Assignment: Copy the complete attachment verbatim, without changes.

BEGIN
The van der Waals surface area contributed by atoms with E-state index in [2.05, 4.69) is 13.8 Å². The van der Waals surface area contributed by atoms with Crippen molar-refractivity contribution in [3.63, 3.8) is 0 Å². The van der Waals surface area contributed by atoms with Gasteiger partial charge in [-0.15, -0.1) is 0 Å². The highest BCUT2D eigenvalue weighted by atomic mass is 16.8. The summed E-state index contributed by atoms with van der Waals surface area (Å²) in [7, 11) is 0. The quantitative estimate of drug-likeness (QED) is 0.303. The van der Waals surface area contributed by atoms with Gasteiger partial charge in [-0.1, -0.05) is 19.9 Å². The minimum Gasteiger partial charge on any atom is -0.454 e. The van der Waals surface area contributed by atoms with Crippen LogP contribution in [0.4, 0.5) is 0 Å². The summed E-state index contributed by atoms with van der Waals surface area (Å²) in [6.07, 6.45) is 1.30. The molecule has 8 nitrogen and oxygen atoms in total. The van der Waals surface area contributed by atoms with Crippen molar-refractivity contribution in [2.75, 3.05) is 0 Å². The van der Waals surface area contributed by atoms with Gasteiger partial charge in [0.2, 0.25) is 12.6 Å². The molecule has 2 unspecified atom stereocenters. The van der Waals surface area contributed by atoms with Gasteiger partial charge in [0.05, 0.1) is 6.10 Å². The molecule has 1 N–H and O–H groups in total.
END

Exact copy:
The van der Waals surface area contributed by atoms with E-state index in [2.05, 4.69) is 13.8 Å². The van der Waals surface area contributed by atoms with Crippen molar-refractivity contribution in [3.63, 3.8) is 0 Å². The van der Waals surface area contributed by atoms with Gasteiger partial charge in [-0.15, -0.1) is 0 Å². The highest BCUT2D eigenvalue weighted by atomic mass is 16.8. The summed E-state index contributed by atoms with van der Waals surface area (Å²) in [7, 11) is 0. The quantitative estimate of drug-likeness (QED) is 0.303. The van der Waals surface area contributed by atoms with Gasteiger partial charge in [-0.1, -0.05) is 19.9 Å². The minimum Gasteiger partial charge on any atom is -0.454 e. The van der Waals surface area contributed by atoms with Crippen LogP contribution in [0.4, 0.5) is 0 Å². The summed E-state index contributed by atoms with van der Waals surface area (Å²) in [6.07, 6.45) is 1.30. The molecule has 8 nitrogen and oxygen atoms in total. The van der Waals surface area contributed by atoms with Crippen molar-refractivity contribution in [2.75, 3.05) is 0 Å². The van der Waals surface area contributed by atoms with Gasteiger partial charge in [0.2, 0.25) is 12.6 Å². The molecule has 2 unspecified atom stereocenters. The van der Waals surface area contributed by atoms with Gasteiger partial charge in [0.05, 0.1) is 6.10 Å². The molecule has 1 N–H and O–H groups in total.